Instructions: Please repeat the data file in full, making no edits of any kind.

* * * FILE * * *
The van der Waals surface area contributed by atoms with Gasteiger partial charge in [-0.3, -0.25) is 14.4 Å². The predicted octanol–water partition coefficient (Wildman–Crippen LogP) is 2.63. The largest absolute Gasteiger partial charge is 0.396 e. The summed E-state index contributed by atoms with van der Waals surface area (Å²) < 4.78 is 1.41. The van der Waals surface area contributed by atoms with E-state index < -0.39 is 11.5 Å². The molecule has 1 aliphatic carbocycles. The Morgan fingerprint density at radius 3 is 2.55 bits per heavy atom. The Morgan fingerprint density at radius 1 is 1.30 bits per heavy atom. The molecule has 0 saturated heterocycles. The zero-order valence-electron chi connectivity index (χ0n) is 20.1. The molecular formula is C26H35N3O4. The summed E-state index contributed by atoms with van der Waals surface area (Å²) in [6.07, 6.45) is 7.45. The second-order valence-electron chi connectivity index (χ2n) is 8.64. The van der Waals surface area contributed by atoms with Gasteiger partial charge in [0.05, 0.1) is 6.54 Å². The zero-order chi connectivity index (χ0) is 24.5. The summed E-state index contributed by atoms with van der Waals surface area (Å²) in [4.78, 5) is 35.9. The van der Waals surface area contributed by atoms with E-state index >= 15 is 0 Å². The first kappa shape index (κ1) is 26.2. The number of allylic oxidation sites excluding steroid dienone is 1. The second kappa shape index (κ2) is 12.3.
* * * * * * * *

The van der Waals surface area contributed by atoms with Gasteiger partial charge in [-0.3, -0.25) is 14.4 Å². The predicted octanol–water partition coefficient (Wildman–Crippen LogP) is 2.63. The largest absolute Gasteiger partial charge is 0.396 e. The summed E-state index contributed by atoms with van der Waals surface area (Å²) < 4.78 is 1.41. The van der Waals surface area contributed by atoms with E-state index < -0.39 is 11.5 Å². The molecule has 1 aliphatic carbocycles. The Morgan fingerprint density at radius 3 is 2.55 bits per heavy atom. The Morgan fingerprint density at radius 1 is 1.30 bits per heavy atom. The molecule has 0 saturated heterocycles. The zero-order valence-electron chi connectivity index (χ0n) is 20.1. The molecular formula is C26H35N3O4. The summed E-state index contributed by atoms with van der Waals surface area (Å²) in [6.07, 6.45) is 7.45. The second-order valence-electron chi connectivity index (χ2n) is 8.64. The van der Waals surface area contributed by atoms with Gasteiger partial charge in [0.05, 0.1) is 6.54 Å². The zero-order chi connectivity index (χ0) is 24.5. The summed E-state index contributed by atoms with van der Waals surface area (Å²) in [4.78, 5) is 35.9. The van der Waals surface area contributed by atoms with E-state index >= 15 is 0 Å². The first kappa shape index (κ1) is 26.2. The number of allylic oxidation sites excluding steroid dienone is 1. The second kappa shape index (κ2) is 12.3.